Bangladeshi immigrants looking to go back


KARACHI: The rising inflation, deteriorating law and order situation, exploiting behaviour of law enforcement agencies and most particularly unexceptional decline in rupee value have forced a number of Bangladeshi immigrants to go back their homeland.
Since the creation of Bangladesh after separation from Pakistan, a number of Bangladeshi citizens migrated to Pakistan to earn bread and butter for their families. In seek of better earning options, a large number of youth have reached Pakistan through legal or illegal channels till last few years. However, the dramatic changes in Pakistan economy and difference between Pakistan and Bangladesh currency have turned the mind of hundreds of Bangladeshi.
The Bangladeshi people, who are running thousand of pan and burger shops while many are serving duties as cook at homes now wants to go back their home.
Unfolding tale to Daily Times, 28-year-old Mohammad Ali said, “I am running my own ‘pan shop’ but despite own business, I am unable to send enough money to my parents because of inflation, deteriorating law and order situation and difference between Pakistani and Bangladeshi currency. I came Karachi in 2002 on a work permit so that I could support my family with better earning owing to at that time Pakistani rupee value was much higher than ours. I want to go back homeland as soon as possible but my financial condition is not allowing me to even bear travelling expenses.”
He alleged, he pays Rs 500 every month to police so that he could work without any inconvenience. I am not the only one who pays extortion, all the people who run their small business at roadsides do the same, he said.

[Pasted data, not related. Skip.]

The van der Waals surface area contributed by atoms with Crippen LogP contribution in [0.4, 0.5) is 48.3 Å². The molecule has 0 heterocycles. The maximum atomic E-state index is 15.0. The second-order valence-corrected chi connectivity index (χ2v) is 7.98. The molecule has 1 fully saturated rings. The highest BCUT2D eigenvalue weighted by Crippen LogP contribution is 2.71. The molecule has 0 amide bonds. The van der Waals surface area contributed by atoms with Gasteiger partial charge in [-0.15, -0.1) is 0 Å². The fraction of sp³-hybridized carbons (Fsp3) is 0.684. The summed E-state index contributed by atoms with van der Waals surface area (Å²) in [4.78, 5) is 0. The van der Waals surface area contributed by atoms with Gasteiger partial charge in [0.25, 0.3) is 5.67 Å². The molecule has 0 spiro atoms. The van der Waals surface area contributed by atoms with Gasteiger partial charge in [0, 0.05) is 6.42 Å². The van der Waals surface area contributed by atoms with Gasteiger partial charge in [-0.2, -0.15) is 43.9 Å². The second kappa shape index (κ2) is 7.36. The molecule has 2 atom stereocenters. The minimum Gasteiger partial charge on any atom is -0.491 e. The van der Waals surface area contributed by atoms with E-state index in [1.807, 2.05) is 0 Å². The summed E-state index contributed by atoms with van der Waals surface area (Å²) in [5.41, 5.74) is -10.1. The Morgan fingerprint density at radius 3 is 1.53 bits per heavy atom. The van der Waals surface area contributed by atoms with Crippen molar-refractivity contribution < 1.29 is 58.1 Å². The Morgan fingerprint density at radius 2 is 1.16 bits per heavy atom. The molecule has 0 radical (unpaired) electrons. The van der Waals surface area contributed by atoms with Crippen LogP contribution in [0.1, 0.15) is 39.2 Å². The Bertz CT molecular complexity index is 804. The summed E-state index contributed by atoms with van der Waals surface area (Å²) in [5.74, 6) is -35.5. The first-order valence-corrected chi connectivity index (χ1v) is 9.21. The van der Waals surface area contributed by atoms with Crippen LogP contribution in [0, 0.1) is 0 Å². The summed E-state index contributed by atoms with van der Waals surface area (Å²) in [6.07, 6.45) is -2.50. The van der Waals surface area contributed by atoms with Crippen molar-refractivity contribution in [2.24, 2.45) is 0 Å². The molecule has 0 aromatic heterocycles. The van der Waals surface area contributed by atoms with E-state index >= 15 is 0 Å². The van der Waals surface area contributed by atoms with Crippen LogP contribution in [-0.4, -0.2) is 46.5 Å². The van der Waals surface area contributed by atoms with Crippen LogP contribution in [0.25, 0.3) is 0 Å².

His monthly income revolves around Rs 15,000 to Rs 20,000 and in this amount, saving is almost challenging for him. Ali was of the view from last couple of months he was looking someone who could buy his shop so that he could go back to his homeland. 
My family is pressurising me now to come back, as there is nothing beneficial except loss by continuing to live here, Ali asserted.
When the federal government announced to conduct paramilitary operation in Karachi to enforce law. Law enforcement agencies started to tease us in sake of money. “Many friends were picked by police with blame of illegal immigrants and later they were released after paying heavy amount.” 
Younus a burger seller at a Gulshan-e-Iqbal street said, “I am very happy because I am going back to my homeland at the end of March.”
Younus has sold out his burger vendor to his another Bangladeshi friend.
“I worked hard here to earn money but from last five to six years massive inflation has destroyed business. In 2004, I used to buy all the ingredients needed to make a burger for only Rs 500 a day while now the same ingredients I buy for Rs 3,500 per day,” he said. He informed he started to sell a burger in Rs 8 but now the same burger was of Rs 40 but the profit has decreased substantially, if five years ago he earned Rs 900 to Rs 1000 a day excluding expenses, now he earned merely Rs 400 a day.
Keeping in mind the growing inflation and very little profit, the vendor had decided to go back to his homeland. 
Due to less profit, I was unable to even go back but lately my friend has showed interest in buying my vendor. I will handover my business to him as he is providing me a ticket of Bangladesh and Rs 15,000 cash, he said.
Now only those Bangladeshis wanted to live here, were here with families while others wanted to go back, he concluded.

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